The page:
Apollo 12: Lightning strike (1969)

Apollo 12's launch in 1969, moments before the rocket was struck by lightning. Credit: NASA

Apollo 12’s launch in 1969, moments before the rocket was struck by lightning. Credit: NASA

Moments after Apollo 12 headed from ground towards orbit, a lightning bolt hit the rocket and caused the spacecraft to go into what appeared to be a sort of zombie mode. The rocket was still flying, but the astronauts (and people on the ground) were unsure what to do. Scrambling, one controller suggested a command that essentially reset the spacecraft, and Apollo 12 was on its way. NASA did take some time to do some double-checking in orbit, to be sure, before carrying on with the rest of the mission. The agency also changed procedures about launching in stormy weather.

Apollo 13: Oxygen tank explosion (1970)

Evidence of the Apollo 13 explosion on the spacecraft Odyssey. Credit: NASA

Evidence of the Apollo 13 explosion on the service module. Credit: NASA

The astronauts of Apollo 13 performed a routine stir of the oxygen tanks on April 13, 1970. That’s when they felt the spacecraft shudder around them, and warning lights lit up. It turned out that an oxygen tank, damaged through a series of ground errors, had exploded in the service module that fed the spacecraft Odyssey, damaging some of its systems. The astronauts survived for days on minimal power in Aquarius, the healthy lunar module that was originally supposed to land on the moon. They arrived home exhausted and cold, but very much alive.

Apollo-Soyuz Test Project: Toxic vapours during landing (1975)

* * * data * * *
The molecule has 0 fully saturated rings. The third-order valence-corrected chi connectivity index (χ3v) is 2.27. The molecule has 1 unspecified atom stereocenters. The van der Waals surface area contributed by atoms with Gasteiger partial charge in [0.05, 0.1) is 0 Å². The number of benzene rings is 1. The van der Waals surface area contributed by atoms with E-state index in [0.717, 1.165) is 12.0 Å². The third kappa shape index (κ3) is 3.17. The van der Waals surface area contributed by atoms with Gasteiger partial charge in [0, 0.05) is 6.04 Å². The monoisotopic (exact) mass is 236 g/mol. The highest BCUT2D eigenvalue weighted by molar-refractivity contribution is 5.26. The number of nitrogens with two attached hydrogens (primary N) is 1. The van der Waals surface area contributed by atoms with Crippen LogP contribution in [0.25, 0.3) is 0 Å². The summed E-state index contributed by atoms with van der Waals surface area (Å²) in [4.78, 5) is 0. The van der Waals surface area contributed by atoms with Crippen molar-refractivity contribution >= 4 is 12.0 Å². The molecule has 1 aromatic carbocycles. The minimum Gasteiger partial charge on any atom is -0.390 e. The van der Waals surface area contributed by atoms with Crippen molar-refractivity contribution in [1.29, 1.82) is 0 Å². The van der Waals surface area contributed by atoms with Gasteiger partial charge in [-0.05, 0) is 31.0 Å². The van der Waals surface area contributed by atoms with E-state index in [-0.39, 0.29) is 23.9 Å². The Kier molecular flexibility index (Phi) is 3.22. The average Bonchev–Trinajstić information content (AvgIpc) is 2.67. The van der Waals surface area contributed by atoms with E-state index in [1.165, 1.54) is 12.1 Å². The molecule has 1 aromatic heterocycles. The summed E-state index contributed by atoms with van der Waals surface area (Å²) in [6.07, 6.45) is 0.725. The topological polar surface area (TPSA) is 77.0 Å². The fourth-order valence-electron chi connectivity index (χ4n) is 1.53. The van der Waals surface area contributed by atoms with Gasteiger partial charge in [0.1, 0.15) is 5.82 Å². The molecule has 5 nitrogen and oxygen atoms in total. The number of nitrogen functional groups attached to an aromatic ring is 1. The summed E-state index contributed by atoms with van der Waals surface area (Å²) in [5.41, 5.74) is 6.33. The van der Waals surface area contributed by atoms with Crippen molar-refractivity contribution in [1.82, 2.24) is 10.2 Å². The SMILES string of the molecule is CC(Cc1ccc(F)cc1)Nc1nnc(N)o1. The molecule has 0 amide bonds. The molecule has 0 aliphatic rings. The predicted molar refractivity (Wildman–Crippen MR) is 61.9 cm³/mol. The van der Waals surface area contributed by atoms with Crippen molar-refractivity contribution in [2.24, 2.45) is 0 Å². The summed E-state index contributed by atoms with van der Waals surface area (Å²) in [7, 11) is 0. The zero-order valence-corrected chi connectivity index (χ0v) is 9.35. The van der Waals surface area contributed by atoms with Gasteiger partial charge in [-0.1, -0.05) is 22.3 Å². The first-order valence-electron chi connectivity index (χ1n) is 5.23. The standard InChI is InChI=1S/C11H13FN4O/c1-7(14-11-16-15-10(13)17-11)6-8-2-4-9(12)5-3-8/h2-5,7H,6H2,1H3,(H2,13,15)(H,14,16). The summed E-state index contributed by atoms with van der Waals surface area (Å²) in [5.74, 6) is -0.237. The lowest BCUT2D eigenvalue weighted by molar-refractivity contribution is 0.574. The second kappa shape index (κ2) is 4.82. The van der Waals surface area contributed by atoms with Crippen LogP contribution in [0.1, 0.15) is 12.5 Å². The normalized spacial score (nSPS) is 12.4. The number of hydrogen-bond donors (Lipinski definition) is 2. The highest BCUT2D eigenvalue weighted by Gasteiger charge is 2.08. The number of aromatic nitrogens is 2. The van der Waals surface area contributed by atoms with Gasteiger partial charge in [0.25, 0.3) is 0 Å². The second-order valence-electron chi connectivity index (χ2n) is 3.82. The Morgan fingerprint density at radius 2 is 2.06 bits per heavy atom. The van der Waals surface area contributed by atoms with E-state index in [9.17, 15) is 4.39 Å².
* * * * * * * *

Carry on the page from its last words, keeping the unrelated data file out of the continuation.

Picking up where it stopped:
The Apollo command module used in the Apollo-Soyuz Test Project, during recovery. Credit: NASA

The Apollo command module used in the Apollo-Soyuz Test Project, during recovery. Credit: NASA

The Apollo-Soyuz Test Project was supposed to test out how well American and Russian systems (and people) would work together in space. Using an Apollo command module and a Russian Soyuz, astronauts and cosmonauts met in orbit and marked the first mission between the two nations. That almost ended in tragedy when the Americans returned to Earth and their spacecraft was inadvertently flooded with vapours from the thruster fuel. “I started to grunt-breathe to make sure I got pressure in my lungs to keep my head clear. I looked over at Vance [Brand] and he was just hanging in his straps. He was unconscious,” recalled commander Deke Slayton, in a NASA history book about the event. Slayton ensured the entire crew had oxygen masks, Brand revived quickly, and the mission ended shortly afterwards.

Mir: The fire (1997)

Jerry Linenger dons a mask during his mission on Mir in 1997. Credit: NASA

Jerry Linenger dons a mask during his mission on Mir in 1997. Credit: NASA